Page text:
Latin America's demand for liquefied natural gas (LNG) is rising as countries increase their use of natural gas, which includes greater gas-fired generation capacity to complement renewables use. There has also been a general inability on the part of many countries to increase domestic production of natural gas, meaning LNG has become the option to shore up security of supply.
LNG demand growth requires infrastructure expansion, both for domestic and inter-country distribution.
Latin America is expected to benefit from the fact that the US now can export LNG, along with new LNG terminals and export facilities planned to be built in Texas, taking advantage of new gas finds in the US state. NextDecade announced in January 2017 it would develop an LNG export terminal at Shoal Point, and is developing the Rio Grande LNG project in south Texas.
Global LNG imports totaled 289.8 million tonnes (Mt) in 2017, up 9.9% on 2016, the strongest increase since 2010, according to the International Group of Liquefied Natural Gas Importers (GIIGNL). Imports into the Americas increased by 4.4% y-o-y, where growth was led by Mexico, due to constraints on pipeline imports from the US as a result of damage caused by hurricane Harvey.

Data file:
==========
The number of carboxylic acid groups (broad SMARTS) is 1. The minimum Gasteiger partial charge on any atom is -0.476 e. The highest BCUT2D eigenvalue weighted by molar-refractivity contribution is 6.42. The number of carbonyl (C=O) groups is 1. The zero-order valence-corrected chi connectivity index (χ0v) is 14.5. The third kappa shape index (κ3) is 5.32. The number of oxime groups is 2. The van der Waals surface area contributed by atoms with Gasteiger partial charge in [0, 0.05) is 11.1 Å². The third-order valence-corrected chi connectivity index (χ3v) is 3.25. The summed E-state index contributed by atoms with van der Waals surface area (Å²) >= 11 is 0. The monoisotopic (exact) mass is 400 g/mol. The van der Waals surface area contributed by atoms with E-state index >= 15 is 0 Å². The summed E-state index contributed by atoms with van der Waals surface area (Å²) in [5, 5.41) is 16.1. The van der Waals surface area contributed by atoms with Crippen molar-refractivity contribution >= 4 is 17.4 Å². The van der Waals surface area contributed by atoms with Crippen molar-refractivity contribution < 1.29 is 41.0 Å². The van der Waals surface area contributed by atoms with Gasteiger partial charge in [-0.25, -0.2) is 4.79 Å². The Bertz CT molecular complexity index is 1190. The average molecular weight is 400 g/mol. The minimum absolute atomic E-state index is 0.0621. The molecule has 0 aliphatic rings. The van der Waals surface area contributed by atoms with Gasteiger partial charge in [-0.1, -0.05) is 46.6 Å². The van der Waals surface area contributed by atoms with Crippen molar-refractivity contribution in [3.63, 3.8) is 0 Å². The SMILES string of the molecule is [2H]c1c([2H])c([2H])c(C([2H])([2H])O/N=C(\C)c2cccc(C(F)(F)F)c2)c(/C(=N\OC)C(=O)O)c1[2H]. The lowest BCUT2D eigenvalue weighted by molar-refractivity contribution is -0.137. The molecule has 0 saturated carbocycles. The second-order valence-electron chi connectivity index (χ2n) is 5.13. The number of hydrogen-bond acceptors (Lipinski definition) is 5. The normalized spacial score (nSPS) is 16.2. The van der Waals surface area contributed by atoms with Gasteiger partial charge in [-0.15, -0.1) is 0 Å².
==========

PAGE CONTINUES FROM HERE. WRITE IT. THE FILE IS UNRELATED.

Argentina's LNG imports in 2017 dropped by 0.1Mt as the country's domestic output rose.
Mexico is the largest Latin American LNG importer, buying 4.78Mt in 2017, followed by Argentina with 3.35Mt, Chile with 3.27Mt, Brazil with 1.62Mt, while Puerto Rico imported 0.94Mt. The latter signed a four-year import contract with the US in 2017, for annual shipments of 1.47Mt.
Peru and Trinidad and Tobago are Latin America's only LNG exporters, but their shipment volumes declined by 7.4% and 2.6% respectively during 2017. The two countries are also the only Latin American countries with liquefaction facilities. Peru has 260,000m3 in capacity and Trinidad and Tobago with 524,000m3.
Policy, new technology and international relations will shape the development of Latin America's LNG market going forward. Until the region's countries can develop their own gas resources, imports will remain a crucial way to meet domestic demand. This report goes into further detail. Meanwhile the below chart provides insight from BNamericas' annual survey into the way costly LNG import projects are perceived in the region: